Communications

FCC Plan To Lower Broadband Standards Is Met With 'Mobile Only Challenge' (arstechnica.com) 145

An anonymous reader quotes a report from Ars Technica: Broadband consumer advocates have launched a "Mobile Only Challenge" to show U.S. regulators that cellular data should not be considered an adequate replacement for home Internet service. The awareness campaign comes as the Federal Communications Commission is considering a change to the standard it uses to judge whether broadband is being deployed to all Americans in a reasonable and timely fashion. While FCC Chairman Ajit Pai hasn't released his final plan yet, the FCC may soon declare that America's broadband deployment problem is solved as long as everyone has access to either fast home Internet or cellular Internet service with download speeds of at least 10Mbps. That would be a change from current FCC policy, which says that everyone should have access to both mobile data and fast home Internet services such as fiber or cable.

"The FCC wants to lower broadband standards," organizers of the Mobile Only Challenge say on the campaign's website. "Pledge to spend one day in January 2018 accessing the Internet only on your mobile device to tell them that's not OK." The Mobile Only Challenge was organized by Public Knowledge, Next Century Cities, New America's Open Technology Institute, the Institute for Local Self-Reliance, the National Hispanic Media Coalition (NHMC), and other groups. Participants are encouraged to share their experiences using the #MobileOnly hashtag.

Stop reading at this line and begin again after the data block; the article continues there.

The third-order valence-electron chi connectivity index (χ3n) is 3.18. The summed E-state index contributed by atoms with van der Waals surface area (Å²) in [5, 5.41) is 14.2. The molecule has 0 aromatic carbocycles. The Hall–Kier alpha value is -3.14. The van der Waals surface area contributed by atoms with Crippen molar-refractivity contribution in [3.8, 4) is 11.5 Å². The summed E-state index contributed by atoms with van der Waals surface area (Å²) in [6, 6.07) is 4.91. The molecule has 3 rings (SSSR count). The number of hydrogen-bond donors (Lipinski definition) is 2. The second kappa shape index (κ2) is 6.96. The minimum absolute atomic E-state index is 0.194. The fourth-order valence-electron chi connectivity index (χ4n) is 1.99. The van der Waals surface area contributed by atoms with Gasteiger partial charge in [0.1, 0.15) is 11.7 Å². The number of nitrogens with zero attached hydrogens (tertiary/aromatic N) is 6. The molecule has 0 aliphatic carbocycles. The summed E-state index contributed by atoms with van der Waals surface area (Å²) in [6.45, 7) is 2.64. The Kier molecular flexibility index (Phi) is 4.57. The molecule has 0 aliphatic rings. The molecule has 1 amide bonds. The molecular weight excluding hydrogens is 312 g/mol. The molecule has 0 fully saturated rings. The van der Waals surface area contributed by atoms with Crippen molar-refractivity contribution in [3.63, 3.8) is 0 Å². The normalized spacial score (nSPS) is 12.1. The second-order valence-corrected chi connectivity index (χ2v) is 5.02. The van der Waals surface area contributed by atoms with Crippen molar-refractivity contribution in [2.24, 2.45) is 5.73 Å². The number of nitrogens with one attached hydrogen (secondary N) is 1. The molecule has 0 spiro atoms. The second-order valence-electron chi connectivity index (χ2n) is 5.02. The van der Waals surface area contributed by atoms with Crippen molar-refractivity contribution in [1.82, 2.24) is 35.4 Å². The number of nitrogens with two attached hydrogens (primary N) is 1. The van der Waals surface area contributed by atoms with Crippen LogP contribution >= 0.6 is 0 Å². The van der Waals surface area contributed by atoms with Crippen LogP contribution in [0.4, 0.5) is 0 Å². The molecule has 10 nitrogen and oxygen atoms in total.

Businesses

Senator Wants Apple To Answer Questions on Slowing iPhones (reuters.com) 169

The chairman of a U.S. Senate committee overseeing business issues asked Apple to answer questions about its disclosure that it slowed older iPhones with flagging batteries, Reuters reported on Wednesday, citing a letter. From the report: The California-based company apologized over the issue on Dec. 28, cut battery replacement costs and said it will change its software to show users whether their phone battery is good. Senator John Thune, a Republican who chairs the Commerce, Science and Transportation Committee, said in a Jan. 9 letter to Apple Chief Executive Officer Tim Cook that "the large volume of consumer criticism leveled against the company in light of its admission suggests that there should have been better transparency."
Cellphones

'I Tried the First Phone With An In-Display Fingerprint Sensor' (theverge.com) 70